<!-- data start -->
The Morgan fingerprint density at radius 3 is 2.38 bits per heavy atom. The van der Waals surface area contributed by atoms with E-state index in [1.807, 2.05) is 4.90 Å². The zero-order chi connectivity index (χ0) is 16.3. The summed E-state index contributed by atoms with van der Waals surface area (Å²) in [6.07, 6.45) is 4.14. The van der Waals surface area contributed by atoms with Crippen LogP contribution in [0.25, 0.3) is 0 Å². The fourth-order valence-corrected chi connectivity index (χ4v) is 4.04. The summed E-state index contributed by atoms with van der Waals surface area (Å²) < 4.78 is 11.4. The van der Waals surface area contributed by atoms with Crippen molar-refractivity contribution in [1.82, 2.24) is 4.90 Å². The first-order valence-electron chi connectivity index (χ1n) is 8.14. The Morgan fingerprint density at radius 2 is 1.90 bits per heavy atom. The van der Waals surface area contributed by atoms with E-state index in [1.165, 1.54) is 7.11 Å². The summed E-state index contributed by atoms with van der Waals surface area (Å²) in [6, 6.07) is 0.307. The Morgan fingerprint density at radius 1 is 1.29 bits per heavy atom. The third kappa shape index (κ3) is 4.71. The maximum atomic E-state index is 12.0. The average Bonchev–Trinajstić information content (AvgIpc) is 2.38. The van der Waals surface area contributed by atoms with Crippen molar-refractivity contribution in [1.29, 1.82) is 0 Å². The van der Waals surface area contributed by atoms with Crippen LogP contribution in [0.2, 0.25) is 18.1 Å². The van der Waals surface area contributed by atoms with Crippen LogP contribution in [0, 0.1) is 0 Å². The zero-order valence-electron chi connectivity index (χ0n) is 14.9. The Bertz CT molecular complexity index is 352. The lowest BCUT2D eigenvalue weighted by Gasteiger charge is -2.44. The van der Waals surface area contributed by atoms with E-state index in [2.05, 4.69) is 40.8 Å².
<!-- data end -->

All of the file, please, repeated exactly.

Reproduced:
The Morgan fingerprint density at radius 3 is 2.38 bits per heavy atom. The van der Waals surface area contributed by atoms with E-state index in [1.807, 2.05) is 4.90 Å². The zero-order chi connectivity index (χ0) is 16.3. The summed E-state index contributed by atoms with van der Waals surface area (Å²) in [6.07, 6.45) is 4.14. The van der Waals surface area contributed by atoms with Crippen LogP contribution in [0.25, 0.3) is 0 Å². The fourth-order valence-corrected chi connectivity index (χ4v) is 4.04. The summed E-state index contributed by atoms with van der Waals surface area (Å²) < 4.78 is 11.4. The van der Waals surface area contributed by atoms with Crippen molar-refractivity contribution in [1.82, 2.24) is 4.90 Å². The first-order valence-electron chi connectivity index (χ1n) is 8.14. The Morgan fingerprint density at radius 2 is 1.90 bits per heavy atom. The van der Waals surface area contributed by atoms with E-state index in [1.165, 1.54) is 7.11 Å². The summed E-state index contributed by atoms with van der Waals surface area (Å²) in [6, 6.07) is 0.307. The Morgan fingerprint density at radius 1 is 1.29 bits per heavy atom. The third kappa shape index (κ3) is 4.71. The maximum atomic E-state index is 12.0. The average Bonchev–Trinajstić information content (AvgIpc) is 2.38. The van der Waals surface area contributed by atoms with Crippen molar-refractivity contribution in [1.29, 1.82) is 0 Å². The van der Waals surface area contributed by atoms with Crippen LogP contribution in [0.2, 0.25) is 18.1 Å². The van der Waals surface area contributed by atoms with Crippen LogP contribution in [0, 0.1) is 0 Å². The zero-order valence-electron chi connectivity index (χ0n) is 14.9. The Bertz CT molecular complexity index is 352. The lowest BCUT2D eigenvalue weighted by Gasteiger charge is -2.44. The van der Waals surface area contributed by atoms with E-state index in [2.05, 4.69) is 40.8 Å².